However, the Exuma Chamber chief questioned why the Government was continuing to expose The Bahamas to COVID-19 ‘hot spots’ by keeping the country’s borders open to private boaters, private aviation and charter flights from the US.
“That’s what we need to monitor very closely,” he told Tribune Business. “I am still baffled by that decision to be honest with you. I’m not sure I understand the logic behind it, but it is what it is. We should be very wary about having tourists from certain area coming to The Bahamas, and not allow that to happen. That’s the concern I have with the boaters.”
The Prime Minister, addressing the House of Assembly, yesterday said the Government would have been accused of breaching the country’s constitution and Bahamians’ civil liberties, resulting in major public push back and even lawsuits, had it blocked Bahamians from travelling to Florida - and only allowed tourists in - once the borders re-opened on July 1.
Dr Hubert Minnis argued that this was also discriminatory, but Mr Rolle said blocking locals and residents from travelling to Florida, in particular, was exactly what the Government should have done in hindsight given that this was the suspected cause behind much of the COVID-19 infection surge.
“People tend to be selfish and don’t see the bigger picture,” he argued. “I support the position that we ought not to have been going to Miami other than for emergencies such as medical. It’s silly for us to be going to Miami based on what we’re hearing unless there’s dire or compelling circumstances.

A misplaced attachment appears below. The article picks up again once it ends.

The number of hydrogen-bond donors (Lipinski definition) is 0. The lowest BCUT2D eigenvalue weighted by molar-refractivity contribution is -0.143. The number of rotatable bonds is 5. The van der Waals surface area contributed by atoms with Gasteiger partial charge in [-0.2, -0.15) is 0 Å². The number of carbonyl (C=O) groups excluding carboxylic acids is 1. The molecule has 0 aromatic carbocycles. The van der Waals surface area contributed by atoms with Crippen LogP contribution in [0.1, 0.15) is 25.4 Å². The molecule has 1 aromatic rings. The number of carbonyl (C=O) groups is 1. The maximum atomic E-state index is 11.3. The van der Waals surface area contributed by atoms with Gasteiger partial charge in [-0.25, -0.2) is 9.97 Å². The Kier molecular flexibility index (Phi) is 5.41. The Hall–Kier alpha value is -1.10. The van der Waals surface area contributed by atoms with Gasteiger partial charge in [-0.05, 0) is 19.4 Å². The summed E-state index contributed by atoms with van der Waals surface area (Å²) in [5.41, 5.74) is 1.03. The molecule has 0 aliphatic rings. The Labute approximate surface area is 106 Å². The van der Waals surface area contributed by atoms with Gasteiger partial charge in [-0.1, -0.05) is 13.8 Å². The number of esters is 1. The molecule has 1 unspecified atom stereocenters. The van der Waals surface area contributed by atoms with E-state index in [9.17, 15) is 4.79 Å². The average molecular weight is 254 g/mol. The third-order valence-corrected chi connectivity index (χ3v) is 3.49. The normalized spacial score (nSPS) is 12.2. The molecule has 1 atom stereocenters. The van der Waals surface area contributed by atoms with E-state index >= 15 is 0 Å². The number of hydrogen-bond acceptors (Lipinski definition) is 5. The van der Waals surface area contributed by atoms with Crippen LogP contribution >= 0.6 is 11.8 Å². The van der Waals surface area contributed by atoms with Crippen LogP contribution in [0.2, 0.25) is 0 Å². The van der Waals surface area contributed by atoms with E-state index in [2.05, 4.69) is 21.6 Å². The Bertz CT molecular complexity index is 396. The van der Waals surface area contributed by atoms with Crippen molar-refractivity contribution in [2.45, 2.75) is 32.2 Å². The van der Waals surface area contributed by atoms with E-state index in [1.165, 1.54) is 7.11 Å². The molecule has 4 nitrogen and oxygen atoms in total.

“When we opened, and saw things spiking in Miami, we should have made the decision that Bahamians can’t go to Miami. In this environment it was not just at your own risk, but when you’re coming back you place everyone else at risk.”
Sandals Emerald Bay, Exuma’s largest resort, closed again on Wednesday after commercial air transport links with the US severed. Mr Rolle said this represented not just an economic but also a psychological hit for the island’s residents and other businesses.
“I think it’s a devastating blow on two fronts,” he explained. “It’s devastating because of the actual financial impact it has on those people who had begun to work and earn some income again and, even beyond that, there’s the psychological impact.
“Sandals gives the local economy a sense of hope and measures, in a real sense, how we’re doing. When you take that away it’s a big loss of impetus. There’s the multiplier effect that impacts the small businesses relying on Sandals, and there’s a depressing impact on people’s emotions. People are beginning to wonder if they’re going to make it, and what the rest of the year will look like, because Sandals has shut down.”
Suggesting that other Exuma-based resorts may also close for some time, Mr Rolle added: “I’m not as optimistic. I’m uncertain due to the closure of Sandals and the other businesses on the island. I think it’s going to be very tough running really for the rest of the year.
“I don’t see any economic recovery, a huge number of people are unemployed and that’s going to happen in Exuma as well as other islands. Islands without an anchor project are not going to feel it as much. We’re going to feel it in a real way. Exuma is in for a tough six months.”